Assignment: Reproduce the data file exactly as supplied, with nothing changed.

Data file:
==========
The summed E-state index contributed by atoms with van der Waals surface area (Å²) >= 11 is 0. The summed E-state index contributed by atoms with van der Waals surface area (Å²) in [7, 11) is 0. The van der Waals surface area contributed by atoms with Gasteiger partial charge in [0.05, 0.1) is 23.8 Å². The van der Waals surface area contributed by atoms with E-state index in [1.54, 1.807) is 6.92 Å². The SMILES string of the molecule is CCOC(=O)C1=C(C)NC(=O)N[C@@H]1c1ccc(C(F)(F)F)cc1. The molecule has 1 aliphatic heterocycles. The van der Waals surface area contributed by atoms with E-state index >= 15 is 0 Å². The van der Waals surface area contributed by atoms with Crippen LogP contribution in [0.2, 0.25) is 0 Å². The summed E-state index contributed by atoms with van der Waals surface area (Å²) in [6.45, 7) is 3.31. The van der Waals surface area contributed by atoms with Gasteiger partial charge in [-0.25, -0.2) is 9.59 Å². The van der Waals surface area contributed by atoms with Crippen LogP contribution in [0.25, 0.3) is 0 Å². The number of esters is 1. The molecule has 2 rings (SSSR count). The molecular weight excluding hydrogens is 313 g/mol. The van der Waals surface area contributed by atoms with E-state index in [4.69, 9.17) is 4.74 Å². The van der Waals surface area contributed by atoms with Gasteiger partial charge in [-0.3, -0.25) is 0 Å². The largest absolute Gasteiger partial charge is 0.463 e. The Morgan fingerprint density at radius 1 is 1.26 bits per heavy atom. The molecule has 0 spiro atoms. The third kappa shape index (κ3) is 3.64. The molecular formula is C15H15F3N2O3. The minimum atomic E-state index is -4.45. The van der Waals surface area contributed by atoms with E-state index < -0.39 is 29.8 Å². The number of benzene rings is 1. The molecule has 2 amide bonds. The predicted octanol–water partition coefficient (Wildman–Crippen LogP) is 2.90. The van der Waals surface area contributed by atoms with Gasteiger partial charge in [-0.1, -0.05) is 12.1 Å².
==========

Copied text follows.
The summed E-state index contributed by atoms with van der Waals surface area (Å²) >= 11 is 0. The summed E-state index contributed by atoms with van der Waals surface area (Å²) in [7, 11) is 0. The van der Waals surface area contributed by atoms with Gasteiger partial charge in [0.05, 0.1) is 23.8 Å². The van der Waals surface area contributed by atoms with E-state index in [1.54, 1.807) is 6.92 Å². The SMILES string of the molecule is CCOC(=O)C1=C(C)NC(=O)N[C@@H]1c1ccc(C(F)(F)F)cc1. The molecule has 1 aliphatic heterocycles. The van der Waals surface area contributed by atoms with E-state index >= 15 is 0 Å². The van der Waals surface area contributed by atoms with Crippen LogP contribution in [0.2, 0.25) is 0 Å². The summed E-state index contributed by atoms with van der Waals surface area (Å²) in [6.45, 7) is 3.31. The van der Waals surface area contributed by atoms with Gasteiger partial charge in [-0.25, -0.2) is 9.59 Å². The van der Waals surface area contributed by atoms with Crippen LogP contribution in [0.25, 0.3) is 0 Å². The number of esters is 1. The molecule has 2 rings (SSSR count). The molecular weight excluding hydrogens is 313 g/mol. The van der Waals surface area contributed by atoms with E-state index in [4.69, 9.17) is 4.74 Å². The van der Waals surface area contributed by atoms with Gasteiger partial charge in [-0.3, -0.25) is 0 Å². The largest absolute Gasteiger partial charge is 0.463 e. The Morgan fingerprint density at radius 1 is 1.26 bits per heavy atom. The molecule has 0 spiro atoms. The third kappa shape index (κ3) is 3.64. The molecular formula is C15H15F3N2O3. The minimum atomic E-state index is -4.45. The van der Waals surface area contributed by atoms with E-state index < -0.39 is 29.8 Å². The number of benzene rings is 1. The molecule has 2 amide bonds. The predicted octanol–water partition coefficient (Wildman–Crippen LogP) is 2.90. The van der Waals surface area contributed by atoms with Gasteiger partial charge in [-0.1, -0.05) is 12.1 Å².